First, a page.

Propane is the most widely used alternative fuel today. It is a byproduct of natural gas processing and petroleum refining. Under moderate pressure, propane gas turns into a liquid mixture, making it easier to transport and store in vehicle fuel tanks. Auto manufacturers offer a variety of light and medium duty propane-powered vehicles. They have two separate fuel systems, allowing them to run on either propane or gasoline. Propane refueling stations are located in all 50 states, typically at service stations, propane dealerships, and equipment and truck rental facilities. Broward County has a propane refueling station available for its fleet.
There are no significant driving differences between dedicated propane vehicles and gasoline-powered vehicles. In fact, propane vehicles have a higher octane rating than gasoline, allowing for a higher compression ratio in the engine and greater engine efficiency. Because the fuel is already in a gaseous state, it mixes readily with air in the combustion chamber to allow for nearly complete combustion. This reduces exhaust emissions and minimizes problems with starting the vehicles in cold weather.
Propane emissions compared to gasoline:
The National Energy Policy Act of 1992 provides tax deductions for the cost of clean-fuel vehicles, up to $1,500 for vehicles less than five tons, and for refueling facilities, up to $100,000, placed in service after January 1, 2002.
Fuel Cell Cars… Future Vision
Fuel cell hybrid (fuel cell-powered electric) vehicles are hydrogen powered cars with a new technology that combines an advance fuel cell power system with a compact drive motor. It promises to be a practical, affordable, and environmentally friendly transportation for the future.
Fuel cells work on the principle of reverse electrolysis. The same way that an electric current can be applied to water to split it into hydrogen and oxygen, reversing this process electricity can be obtained. Because of recent technological developments, fuel cells are now small enough to fit under a car’s back seat. These cells use a stack of proton exchange membranes, each one only a few tenths of a millimeter thick that allow only the proton of the hydrogen molecule to pass through. This creates the voltage differential that powers the car.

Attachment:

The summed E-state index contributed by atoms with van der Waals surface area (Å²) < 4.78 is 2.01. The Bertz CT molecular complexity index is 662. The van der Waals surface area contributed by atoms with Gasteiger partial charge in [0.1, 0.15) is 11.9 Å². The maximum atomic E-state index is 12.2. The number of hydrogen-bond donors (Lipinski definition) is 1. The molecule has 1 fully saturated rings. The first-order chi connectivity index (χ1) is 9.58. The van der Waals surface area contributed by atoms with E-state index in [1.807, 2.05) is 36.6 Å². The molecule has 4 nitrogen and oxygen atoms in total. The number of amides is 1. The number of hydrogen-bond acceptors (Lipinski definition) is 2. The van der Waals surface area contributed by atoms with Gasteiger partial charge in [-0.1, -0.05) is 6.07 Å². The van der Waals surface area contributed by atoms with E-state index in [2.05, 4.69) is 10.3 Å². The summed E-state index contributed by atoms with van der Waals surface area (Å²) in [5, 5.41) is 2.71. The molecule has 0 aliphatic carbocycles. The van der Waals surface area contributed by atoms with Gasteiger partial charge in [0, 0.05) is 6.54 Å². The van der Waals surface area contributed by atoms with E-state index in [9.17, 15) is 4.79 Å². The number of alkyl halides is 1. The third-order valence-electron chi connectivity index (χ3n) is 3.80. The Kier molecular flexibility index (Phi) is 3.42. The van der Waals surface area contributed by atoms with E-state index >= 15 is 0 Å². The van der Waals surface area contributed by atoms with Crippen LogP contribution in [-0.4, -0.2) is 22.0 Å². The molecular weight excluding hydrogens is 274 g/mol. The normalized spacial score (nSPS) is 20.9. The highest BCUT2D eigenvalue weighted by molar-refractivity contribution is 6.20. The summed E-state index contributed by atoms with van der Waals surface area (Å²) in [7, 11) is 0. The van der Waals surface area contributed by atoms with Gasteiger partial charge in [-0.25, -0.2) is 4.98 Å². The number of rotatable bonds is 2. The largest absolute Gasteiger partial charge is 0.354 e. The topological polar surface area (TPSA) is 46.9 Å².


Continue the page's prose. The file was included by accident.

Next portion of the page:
Fuel cell vehicles are already manufactured, but the problem is that they require a steady supply of hydrogen. Hydrogen is a gas in its natural state, making it difficult to distribute and store in sufficient quantities to be practical.
Environmental benefits are that the only compound that a fuel cell car emits is pure water and heat.
A solar power fuel station of the future:
A solar power fuel station uses solar power to extract hydrogen from water with a backup electrical power to increase the hydrogen production capacity if necessary. Available solar power can produce enough hydrogen to drive a single fuel cell vehicle for a year.
Fuel cell vehicles advantages are:
Zero or near zero emissions
Increased fuel efficiency
Lower maintenance costs
Impressive driving range
A quiet, vibration-free ride
EDUCATIONAL OUTREACH EFFORTS
To promote the use of alternative fuel vehicles, the Energy and Building Automation Section reaches out to county agencies as well as the community through programs that educate and train individuals on the beneficial aspects of these new technologies. Also, training is provided to all County drivers/operators of the vehicles and fueling stations. We also assist with any training requirements for mechanics.
To increase awareness of the Energy and Building Automation Section efforts, a quarterly electronic newsletter was created and distributed to County employees via the email system. We also developed Internet homepages to reach world-wide access.
Brochures are developed as an educational tool for public distribution at numerous speaking engagements. The Energy and Building Automation Section, in conjunction with the Environmental Protection Department, develops and implements public outreach events to promote and support alternative fuels.
2004 National Clean Cities Conference in Broward County.
2005 Airport Airwareness Forum: Highlighted alternative fuels that can be used at the Fort Lauderdale-Hollywood International Airport.
Slides about the program on the electronic board located in the lobby of the Governmental Center.
Presentations at schools and general public.
Channel 10 WPLG interview regarding alternative fuel/hybrid vehicles in the county fleet.
Displays with information related to the program at the May Clean Air Month event held at various sites, including the Governmental Center, libraries, schools and malls.
The ‘Beyond a Billion Gallons of Alternative Fuels” event held at the Ft. Lauderdale/Hollywood International Airport.